New Zealand names new FM critical of country's recent Israel policy

Australian premier, NZ governor-general to arrive for Beersheba battle commemoration.

New Zealand's Patsy Reddy with Jacinda Ardern and Winston Peters. (photo credit: GOVERNOR GENERAL OF NEW ZEALAND [CC BY 4.0] / WIKIMEDIA COMMONS)
New Zealand's Patsy Reddy with Jacinda Ardern and Winston Peters.
Israel’s ties with New Zealand are set to improve following the appointment of a foreign minister in Wellington critical of its sponsorship last December of an anti-settlement UN resolution that set back ties between the two countries.
The Labor Party’s Jacinda Ardern named the New Zealand First party’s head Winston Peters as deputy prime minister and foreign minister earlier this week. After a close election, it was Peters’s decision to join a coalition with Labor and the Greens that allowed Ardern to form a government, instead of her predecessor Bill English. Ardern was sworn in as prime minister on Thursday.
Peters insisted on inserting in the coalition agreement a clause noting the “lack of process” that led to New Zealand’s sponsorship of UN Security Council Resolution 2334 last year. Peters has been critical that the decision to sponsor the resolution was not taken to the cabinet for its approval.
Politik NZ, a New Zealand news and analysis website, wrote that “the argument about the process has become a proxy for opposing the resolution altogether. Hence, Labor’s concession to Peters amounts to an indirect acknowledgment that the resolution was wrong.”
Peters’s deputy, Ron Mark, is the new defense minister.
The party’s platform on foreign affairs said that it opposed the previous government’s sponsorship of Security Council Resolution 2334.
New Zealand’s sponsorship of the resolution badly strained ties with Israel, which withdrew its ambassador in protest. The ambassador returned to New Zealand in June.
John McCormick, the chairman of the Hawke’s Bay Province Friends of Israel in New Zealand, wrote on J-Wire, a website of Jewish news for Australia and New Zealand, that 2017 is “the first time in years if not decades” that Israel has featured positively in a party’s platform.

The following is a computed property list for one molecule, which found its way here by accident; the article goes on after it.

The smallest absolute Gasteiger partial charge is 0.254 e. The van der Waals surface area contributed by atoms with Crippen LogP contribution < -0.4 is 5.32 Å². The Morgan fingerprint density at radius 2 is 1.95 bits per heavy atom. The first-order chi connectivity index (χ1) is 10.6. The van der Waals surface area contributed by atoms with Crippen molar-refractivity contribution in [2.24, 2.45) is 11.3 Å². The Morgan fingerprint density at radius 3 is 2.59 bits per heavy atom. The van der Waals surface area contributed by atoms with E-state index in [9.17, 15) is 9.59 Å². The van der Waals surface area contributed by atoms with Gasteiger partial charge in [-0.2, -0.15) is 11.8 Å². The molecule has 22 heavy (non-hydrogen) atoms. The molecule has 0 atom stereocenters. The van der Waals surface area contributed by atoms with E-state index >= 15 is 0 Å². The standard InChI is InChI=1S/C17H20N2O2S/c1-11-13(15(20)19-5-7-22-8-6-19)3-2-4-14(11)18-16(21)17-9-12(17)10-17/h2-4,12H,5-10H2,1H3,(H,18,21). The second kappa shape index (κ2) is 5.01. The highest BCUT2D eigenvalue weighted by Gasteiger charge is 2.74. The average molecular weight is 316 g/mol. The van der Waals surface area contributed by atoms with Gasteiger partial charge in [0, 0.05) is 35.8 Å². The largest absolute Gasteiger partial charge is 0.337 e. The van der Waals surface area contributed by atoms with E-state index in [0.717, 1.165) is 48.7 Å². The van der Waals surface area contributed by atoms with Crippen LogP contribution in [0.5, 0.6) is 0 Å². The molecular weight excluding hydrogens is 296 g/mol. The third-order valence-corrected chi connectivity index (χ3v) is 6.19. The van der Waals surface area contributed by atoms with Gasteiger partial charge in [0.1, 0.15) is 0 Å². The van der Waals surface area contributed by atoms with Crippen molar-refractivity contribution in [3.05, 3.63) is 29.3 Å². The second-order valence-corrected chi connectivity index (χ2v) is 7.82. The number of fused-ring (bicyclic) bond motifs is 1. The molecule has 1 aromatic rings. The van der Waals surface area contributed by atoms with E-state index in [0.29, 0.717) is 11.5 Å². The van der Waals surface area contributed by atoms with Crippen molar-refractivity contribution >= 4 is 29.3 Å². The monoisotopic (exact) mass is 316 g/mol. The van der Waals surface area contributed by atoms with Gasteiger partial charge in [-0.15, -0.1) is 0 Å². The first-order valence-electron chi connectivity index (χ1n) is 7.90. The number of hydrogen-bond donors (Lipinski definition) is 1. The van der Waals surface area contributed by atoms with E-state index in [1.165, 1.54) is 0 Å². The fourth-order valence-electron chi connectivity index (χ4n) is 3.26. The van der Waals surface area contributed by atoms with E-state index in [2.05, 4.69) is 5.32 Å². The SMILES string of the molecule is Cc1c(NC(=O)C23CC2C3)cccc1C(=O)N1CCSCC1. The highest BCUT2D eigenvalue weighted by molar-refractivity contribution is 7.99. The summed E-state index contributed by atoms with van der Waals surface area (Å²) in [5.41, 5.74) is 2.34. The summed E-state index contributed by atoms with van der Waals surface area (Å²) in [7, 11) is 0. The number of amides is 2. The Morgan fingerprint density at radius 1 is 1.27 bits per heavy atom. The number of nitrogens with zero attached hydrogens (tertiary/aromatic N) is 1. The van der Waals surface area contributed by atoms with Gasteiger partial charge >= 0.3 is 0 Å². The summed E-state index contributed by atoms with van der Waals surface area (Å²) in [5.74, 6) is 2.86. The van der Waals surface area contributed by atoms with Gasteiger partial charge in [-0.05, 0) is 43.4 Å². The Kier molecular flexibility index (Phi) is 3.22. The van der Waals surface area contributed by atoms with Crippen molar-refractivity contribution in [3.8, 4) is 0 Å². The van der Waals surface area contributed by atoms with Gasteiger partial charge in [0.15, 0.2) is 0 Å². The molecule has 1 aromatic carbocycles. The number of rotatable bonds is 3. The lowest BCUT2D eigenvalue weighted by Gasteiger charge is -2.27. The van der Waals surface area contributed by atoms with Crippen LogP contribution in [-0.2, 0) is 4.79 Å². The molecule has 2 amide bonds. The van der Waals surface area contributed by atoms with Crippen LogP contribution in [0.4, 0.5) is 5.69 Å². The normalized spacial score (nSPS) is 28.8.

“Certainly it’s the first coalition agreement it’s featured in positively,” he wrote. He pointed out that both Peters and Mark are long-standing members of the Parliament’s Friend of Israel Group.
Labor’s other coalition partner, the Greens, has parliamentarians who are definitely not members of that group, such as Marama Davidson, touted as possibly one of its next leaders, who took part in a women’s pro-Gaza flotilla last October.
English was originally slated to come to Israel next week to represent New Zealand in the centennial celebrations marking the 1917 Battle of Beersheba, but those plans were scuttled after he lost the election.
New Zealand will instead be represented by Governor-General Patsy Reddy.
In a related development, Australian Prime Minister Malcolm Turnbull, who was originally scheduled to arrive Saturday night to take part in the ceremonies next Tuesday in Beersheba, has postponed his arrival until Tuesday because of a political crisis at home. He will now only be in Israel one day, as opposed to four as originally planned.
Turnbull is arriving some eight months after Netanyahu paid the first-ever visit by an Israeli premier to Australia, a country that has traditionally been a very strong supporter of the Jewish state.
Cavalry from both Australia and New Zealand took place in this pivotal Battle of Beersheba, a landmark battle that eventually led to an end to Ottoman rule of the country.